People will be able to use an online tool to ask Google not to display search results about them, according to a German data protection commissioner.
Google will create the tool following a decision by the Court of Justice of the European Union (CJEU), which ruled on Tuesday that Google and other search engines can be ordered to delete links to outdated information about a person published on the Internet.
[ The Web browser is your door to the world -- and to many security threats. Learn how to secure your browsers in InfoWorld's "Web Browser Security Deep Dive" PDF guide. | Cut to the key news for technology development and IT management with the InfoWorld Daily newsletter, our summary of the top tech happenings. ]
European citizens that want to be forgotten by search engines can file a request directly with the search engine operator to have out-of-date information about them deleted. The operator must determine if the information displayed about the person in its search results is still relevant, and if not, must remove it from the results, the court ruled.
In order to deal with these requests Google plans to release an online tool to implement a procedure for a right to be forgotten, or rather for the right not to be found, said Johannes Caspar, Hamburg's Commissioner for Data Protection. The system will include an authentication mechanism to prevent unauthorized takedown requests, he added.
Google already offers semi-automated tools for requesting that limited categories of personal information such as signatures, national identification numbers, or bank account details be removed from its search results, but those will need to be expanded.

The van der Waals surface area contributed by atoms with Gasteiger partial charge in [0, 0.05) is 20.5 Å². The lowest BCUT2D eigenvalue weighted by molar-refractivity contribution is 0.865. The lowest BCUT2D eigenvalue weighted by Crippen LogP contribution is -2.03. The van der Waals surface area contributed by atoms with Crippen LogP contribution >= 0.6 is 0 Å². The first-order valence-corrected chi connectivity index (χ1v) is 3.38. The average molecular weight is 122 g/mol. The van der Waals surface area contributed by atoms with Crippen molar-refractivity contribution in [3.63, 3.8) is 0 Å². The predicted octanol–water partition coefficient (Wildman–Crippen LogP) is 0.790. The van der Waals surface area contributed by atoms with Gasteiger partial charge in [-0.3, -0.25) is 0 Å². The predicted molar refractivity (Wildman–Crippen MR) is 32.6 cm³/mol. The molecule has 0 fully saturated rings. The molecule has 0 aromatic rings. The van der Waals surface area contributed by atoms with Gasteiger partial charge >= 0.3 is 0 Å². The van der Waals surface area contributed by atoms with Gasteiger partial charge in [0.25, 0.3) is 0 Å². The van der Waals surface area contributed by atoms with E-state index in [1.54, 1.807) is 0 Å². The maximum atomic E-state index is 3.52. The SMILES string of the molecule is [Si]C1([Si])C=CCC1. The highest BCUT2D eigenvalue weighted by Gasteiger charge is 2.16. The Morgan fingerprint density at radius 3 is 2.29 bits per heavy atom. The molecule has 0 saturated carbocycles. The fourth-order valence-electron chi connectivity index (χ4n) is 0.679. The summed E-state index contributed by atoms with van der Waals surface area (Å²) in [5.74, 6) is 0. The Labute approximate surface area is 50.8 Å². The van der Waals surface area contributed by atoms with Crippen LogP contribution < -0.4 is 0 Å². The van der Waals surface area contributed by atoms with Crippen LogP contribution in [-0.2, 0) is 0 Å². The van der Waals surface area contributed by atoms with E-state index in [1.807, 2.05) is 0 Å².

"The ruling has significant implications for how we handle takedown requests," a Google spokesman said in an email, declining to comment on how the system would work exactly.
"This is logistically complicated -- not least because of the many languages involved and the need for careful review. As soon as we have thought through exactly how this will work, which may take several weeks, we will let our users know," he said. He could not say if the amount of takedown requests has increased since the ruling.
Caspar called for data protection authorities (DPAs) in Europe to consider harmonizing their criteria for the deletion of a link in a search engine. "In the interest of an equal treatment of all European citizens, especially the search engine providers, there should be coherent principles amongst all DPAs in Europe," he added.
France's DPA, the National Commission on Computing and Liberty (CNIL), said Friday that the court ruling confirms its existing interpretation of French law, and that it stands ready to enforce the ruling in France if Google does not respond satisfactorily to requests.
Meanwhile other European DPAs including the Irish Office of the Data Protection Commissioner (DPC), the U.K.'s Information Commissioner's Office (ICO) and the Norwegian Data Protection Authority are still reviewing the verdict and its possible implications.
Google has been discussing the implications of the judgement with the Irish and the Norwegian agencies though.
"As far as I understand they have not decided how they will cope" with these takedown requests in the Nordics, said Bjørn Erik Thon, Norway's Data Protection Commissioner.
People who want references to them deleted from Google would first have to file a request with Google directly, Paula Nerney, senior investigations officer of the Irish DPC said in an email. Data protection authorities should become involved if an individual's request made to Google is not satisfied, she said.
Loek is Amsterdam Correspondent and covers online privacy, intellectual property, open-source and online payment issues for the IDG News Service. Follow him on Twitter at @loekessers or email tips and comments to firstname.lastname@example.org